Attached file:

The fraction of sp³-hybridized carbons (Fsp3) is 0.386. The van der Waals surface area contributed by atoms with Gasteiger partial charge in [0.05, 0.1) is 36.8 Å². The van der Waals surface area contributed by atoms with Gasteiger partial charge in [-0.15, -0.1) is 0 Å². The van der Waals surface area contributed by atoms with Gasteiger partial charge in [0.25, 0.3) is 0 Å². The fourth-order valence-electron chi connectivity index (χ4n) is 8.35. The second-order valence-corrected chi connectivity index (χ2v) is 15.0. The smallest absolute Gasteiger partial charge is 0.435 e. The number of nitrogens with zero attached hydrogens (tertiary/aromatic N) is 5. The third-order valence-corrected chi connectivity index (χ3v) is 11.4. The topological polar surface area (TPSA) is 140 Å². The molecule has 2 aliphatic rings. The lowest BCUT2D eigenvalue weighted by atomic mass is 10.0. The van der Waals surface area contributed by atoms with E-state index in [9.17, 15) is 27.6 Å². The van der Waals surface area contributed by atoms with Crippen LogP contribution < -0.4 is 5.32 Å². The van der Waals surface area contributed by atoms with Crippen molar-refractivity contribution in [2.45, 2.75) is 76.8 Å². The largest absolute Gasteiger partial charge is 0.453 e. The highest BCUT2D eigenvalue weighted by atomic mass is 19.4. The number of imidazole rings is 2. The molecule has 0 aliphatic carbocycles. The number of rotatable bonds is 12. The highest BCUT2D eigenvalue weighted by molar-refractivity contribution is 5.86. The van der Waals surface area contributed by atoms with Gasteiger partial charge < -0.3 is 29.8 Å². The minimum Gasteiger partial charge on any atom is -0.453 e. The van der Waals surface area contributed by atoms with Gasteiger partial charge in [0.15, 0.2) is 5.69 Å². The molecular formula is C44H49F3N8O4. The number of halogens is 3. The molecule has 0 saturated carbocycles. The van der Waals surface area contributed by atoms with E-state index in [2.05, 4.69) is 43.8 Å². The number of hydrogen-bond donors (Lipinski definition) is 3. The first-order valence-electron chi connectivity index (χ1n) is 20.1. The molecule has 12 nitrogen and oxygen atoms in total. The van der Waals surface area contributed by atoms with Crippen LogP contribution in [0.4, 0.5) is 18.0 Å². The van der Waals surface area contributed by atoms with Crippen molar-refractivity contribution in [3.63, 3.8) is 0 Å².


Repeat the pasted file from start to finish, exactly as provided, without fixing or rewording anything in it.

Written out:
The fraction of sp³-hybridized carbons (Fsp3) is 0.386. The van der Waals surface area contributed by atoms with Gasteiger partial charge in [0.05, 0.1) is 36.8 Å². The van der Waals surface area contributed by atoms with Gasteiger partial charge in [-0.15, -0.1) is 0 Å². The van der Waals surface area contributed by atoms with Gasteiger partial charge in [0.25, 0.3) is 0 Å². The fourth-order valence-electron chi connectivity index (χ4n) is 8.35. The second-order valence-corrected chi connectivity index (χ2v) is 15.0. The smallest absolute Gasteiger partial charge is 0.435 e. The number of nitrogens with zero attached hydrogens (tertiary/aromatic N) is 5. The third-order valence-corrected chi connectivity index (χ3v) is 11.4. The topological polar surface area (TPSA) is 140 Å². The molecule has 2 aliphatic rings. The lowest BCUT2D eigenvalue weighted by atomic mass is 10.0. The van der Waals surface area contributed by atoms with E-state index in [9.17, 15) is 27.6 Å². The van der Waals surface area contributed by atoms with Crippen LogP contribution < -0.4 is 5.32 Å². The van der Waals surface area contributed by atoms with Crippen molar-refractivity contribution in [2.45, 2.75) is 76.8 Å². The largest absolute Gasteiger partial charge is 0.453 e. The highest BCUT2D eigenvalue weighted by atomic mass is 19.4. The number of imidazole rings is 2. The molecule has 0 aliphatic carbocycles. The number of rotatable bonds is 12. The highest BCUT2D eigenvalue weighted by molar-refractivity contribution is 5.86. The van der Waals surface area contributed by atoms with Gasteiger partial charge < -0.3 is 29.8 Å². The minimum Gasteiger partial charge on any atom is -0.453 e. The van der Waals surface area contributed by atoms with Gasteiger partial charge in [0.15, 0.2) is 5.69 Å². The molecular formula is C44H49F3N8O4. The number of halogens is 3. The molecule has 0 saturated carbocycles. The van der Waals surface area contributed by atoms with E-state index in [2.05, 4.69) is 43.8 Å². The number of hydrogen-bond donors (Lipinski definition) is 3. The first-order valence-electron chi connectivity index (χ1n) is 20.1. The molecule has 12 nitrogen and oxygen atoms in total. The van der Waals surface area contributed by atoms with Crippen LogP contribution in [0.4, 0.5) is 18.0 Å². The van der Waals surface area contributed by atoms with Crippen molar-refractivity contribution in [3.63, 3.8) is 0 Å².